Operators need to orchestrate the technology layers you have identified in an end-to-end manner. This will help them deliver value to the subscriber while monetizing the service. Vendors, like Cisco, should deliver new business models to make this innovation easier and replicable. For example, we in Cisco have worked with customers in build-operate-transfer models, outsourcing management and NOC, etc., to share the risks and the rewards and manage CAPEX/OPEX combination.
I also would like to add application enablement (through ecosystem, API integration of network services, etc.) as another foundational element.
The promise of all-IP will unfold in an unprecedented manner in the coming years: new personalized applications and services, cost-effective scaling to Gigabyte life style, and the productivity gains and entertainment benefits of the Internet of Things with billions of devices.
One additional thing to consider in an all-IP world is the interaction of the network with the end-device (and also maybe The Cloud) in determining various of the things you list.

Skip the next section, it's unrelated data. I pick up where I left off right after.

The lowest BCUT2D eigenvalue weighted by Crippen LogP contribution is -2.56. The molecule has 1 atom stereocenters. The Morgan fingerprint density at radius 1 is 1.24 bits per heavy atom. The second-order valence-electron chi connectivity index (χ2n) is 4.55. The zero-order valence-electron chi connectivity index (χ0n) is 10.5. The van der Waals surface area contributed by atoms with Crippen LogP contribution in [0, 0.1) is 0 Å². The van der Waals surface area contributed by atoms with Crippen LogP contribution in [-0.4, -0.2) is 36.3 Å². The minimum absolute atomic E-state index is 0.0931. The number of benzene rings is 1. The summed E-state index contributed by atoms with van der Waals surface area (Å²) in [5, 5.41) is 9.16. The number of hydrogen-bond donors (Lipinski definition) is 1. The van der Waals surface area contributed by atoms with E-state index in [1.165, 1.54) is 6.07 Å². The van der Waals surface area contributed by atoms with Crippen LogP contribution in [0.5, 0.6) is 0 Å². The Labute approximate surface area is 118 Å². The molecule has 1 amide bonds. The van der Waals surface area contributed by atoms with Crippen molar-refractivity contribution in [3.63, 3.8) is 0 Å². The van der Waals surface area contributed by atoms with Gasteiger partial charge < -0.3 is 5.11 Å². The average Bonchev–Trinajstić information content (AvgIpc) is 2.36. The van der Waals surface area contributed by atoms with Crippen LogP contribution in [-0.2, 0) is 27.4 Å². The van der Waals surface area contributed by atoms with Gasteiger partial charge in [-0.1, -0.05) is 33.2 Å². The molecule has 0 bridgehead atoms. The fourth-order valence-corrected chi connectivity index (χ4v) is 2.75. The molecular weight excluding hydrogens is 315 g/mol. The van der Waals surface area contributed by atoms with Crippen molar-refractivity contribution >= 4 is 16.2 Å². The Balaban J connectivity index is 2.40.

This is a fundamental difference to Tier-1 ISPs, for which (mostly) they connect devices which have very little opportunity to orchestrate *themselves*. PCs are generally only connected to one physical network and IP connection, and usually through an operator-controlled gateway/router anyway.
Mobile devices, on the other hand, can have multiple connection choices - and, increasingly the software smarts to discriminate between them. So a smartphone may have a choice of 3G or WiFi. In future, some devices will have the ability to choose between 2+ service providers' networks - picking one as appropriate, or even bonding them together for load-balancing and "carrier diversity".
Looking out a couple of years, the average device will be smarter and more flexible than the IP policy engines in the network - and will certainly be able to "game" them in many circumstances. In certain instances, this capability may be controllable by the operator (eg if they provide the device & lock down the IP elements). But in other cases, the user (or application provider) will be in control.
One of the greatest challenges for next-gen mobile IP network design is to deal with shared control between devices and network - there are many scenarios, and in many instances the IP core or transport network wll not be in the driving seat, especially if they have limited client-side presence.
Founder & Director